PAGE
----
How to Create an Effective Diversity, Equity, and Inclusion Training

Diversity, equity, and inclusion (DEI) is an important initiative for your organization. Why? A good DEI program will attract more candidates to your organization. The studies find that 2022 candidates are paying more attention to your efforts to foster a melting pot in your organization. Too, diverse organizations are more productive and innovative than companies that are more hegemonic.

If DEI is a goal for your organization this year, you might be wondering where to start. This blog will give you some tips for creating a better organization through DEI.

How to Create a Better DEI Program

The Society for Human Resource Management (SHRM) provides us with a good tool for initiating any DEI program. They suggest a good DEI initiative has several key tenets, including but not limited to:

  1. Data collection
  2. Identify areas of concern
  3. Address policies affecting DEI

1. Data Collection

To begin your DEI process, SHRM suggests that you must first understand the demographic characteristics of your workforce. While this may be an easy exercise if you have a small business, larger organizations may have a more formal, longer process. It’s important to recognize that the diversity found in your demographic data may (and should) encompass much more than race as a marker. SHRM suggests your organization track:

  • Age
  • Disability
  • Ethnicity
  • Family status
  • Gender identity
  • Language
  • Life experience
  • Organizational level
  • Personality type
  • Race
  • Religion/spirituality
  • Sexual orientation
  • Learning style
  • Veteran status

Larger organizations can cull some of this data from EEO reporting, but most employers will need to poll their employees to ask for voluntary self-identification to obtain this data.

2. Identify Concerns

Collecting data is the first step that will inform you of any DEI deficiencies in your organization. Start with some of the typical questions that the data may highlight:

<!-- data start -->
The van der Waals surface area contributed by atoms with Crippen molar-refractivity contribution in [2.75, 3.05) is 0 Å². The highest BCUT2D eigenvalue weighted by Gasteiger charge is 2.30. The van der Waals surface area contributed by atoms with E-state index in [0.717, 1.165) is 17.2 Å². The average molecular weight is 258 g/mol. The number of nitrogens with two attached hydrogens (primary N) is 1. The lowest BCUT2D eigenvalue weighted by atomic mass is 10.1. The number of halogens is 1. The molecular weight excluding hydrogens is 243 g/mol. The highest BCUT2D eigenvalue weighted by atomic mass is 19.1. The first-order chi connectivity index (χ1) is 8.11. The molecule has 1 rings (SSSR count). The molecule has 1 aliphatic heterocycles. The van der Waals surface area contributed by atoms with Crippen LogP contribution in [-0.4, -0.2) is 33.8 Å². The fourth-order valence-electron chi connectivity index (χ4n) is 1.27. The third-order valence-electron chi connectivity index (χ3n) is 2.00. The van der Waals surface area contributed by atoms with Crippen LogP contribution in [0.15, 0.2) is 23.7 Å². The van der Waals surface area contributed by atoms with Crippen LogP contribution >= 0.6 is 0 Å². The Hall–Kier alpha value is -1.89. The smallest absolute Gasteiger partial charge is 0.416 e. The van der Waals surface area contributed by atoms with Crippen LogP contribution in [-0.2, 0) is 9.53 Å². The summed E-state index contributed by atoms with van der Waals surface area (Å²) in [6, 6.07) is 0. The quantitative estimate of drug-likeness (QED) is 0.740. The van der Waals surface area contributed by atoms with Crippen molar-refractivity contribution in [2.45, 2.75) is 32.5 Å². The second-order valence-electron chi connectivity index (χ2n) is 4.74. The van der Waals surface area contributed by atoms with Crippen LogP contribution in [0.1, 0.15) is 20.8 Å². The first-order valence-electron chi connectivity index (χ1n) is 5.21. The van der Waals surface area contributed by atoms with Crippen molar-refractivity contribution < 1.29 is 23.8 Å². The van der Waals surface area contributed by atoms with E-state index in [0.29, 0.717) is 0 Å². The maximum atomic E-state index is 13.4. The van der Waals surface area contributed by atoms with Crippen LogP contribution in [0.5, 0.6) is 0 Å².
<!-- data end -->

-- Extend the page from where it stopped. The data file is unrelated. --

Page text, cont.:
• Are your management teams predominantly white males?
  • Are women of color making less than the rest of your team?
  • Are departments predominantly gender specific? For example, is HR mostly (or all women)? Is your operations team primarily male?
  • Are promotions rarer for employees who speak English as a second language?

Identifying these areas of deficiency will allow you to begin to create policies to make changes in your organization.

3. Address Policies

There are a few policies that can help you shore up any areas of deficiency in areas on your teams. For example:

  • An employee referral program can help with “like me” referrals. Since most people tend to refer candidates of the same demographic categories, a paid referral program can help build out certain demographic areas in your organization where it’s apparent you’re missing the mark.
  • Create a recruiting process that eliminates unconscious bias. Review your process to spot areas for improvement.
  • Company culture must be careful not to exclude anyone who identifies beyond the predominant demographic features of your company. For example, do you only celebrate Christian holidays? Do you have political messages that express a “party line” for your employees?

Once you’ve spotted some of these problem areas, you can assess and make changes as needed. It’s also important to build the support for any initiatives you undertake. This includes all company messaging, training, and recruiting.

Get in Touch with Our Staffing Firm

ADD STAFF is committed to a more inclusive and diverse workforce. If you’re looking for talent, we’re here to help you meet your goals. Call on us.

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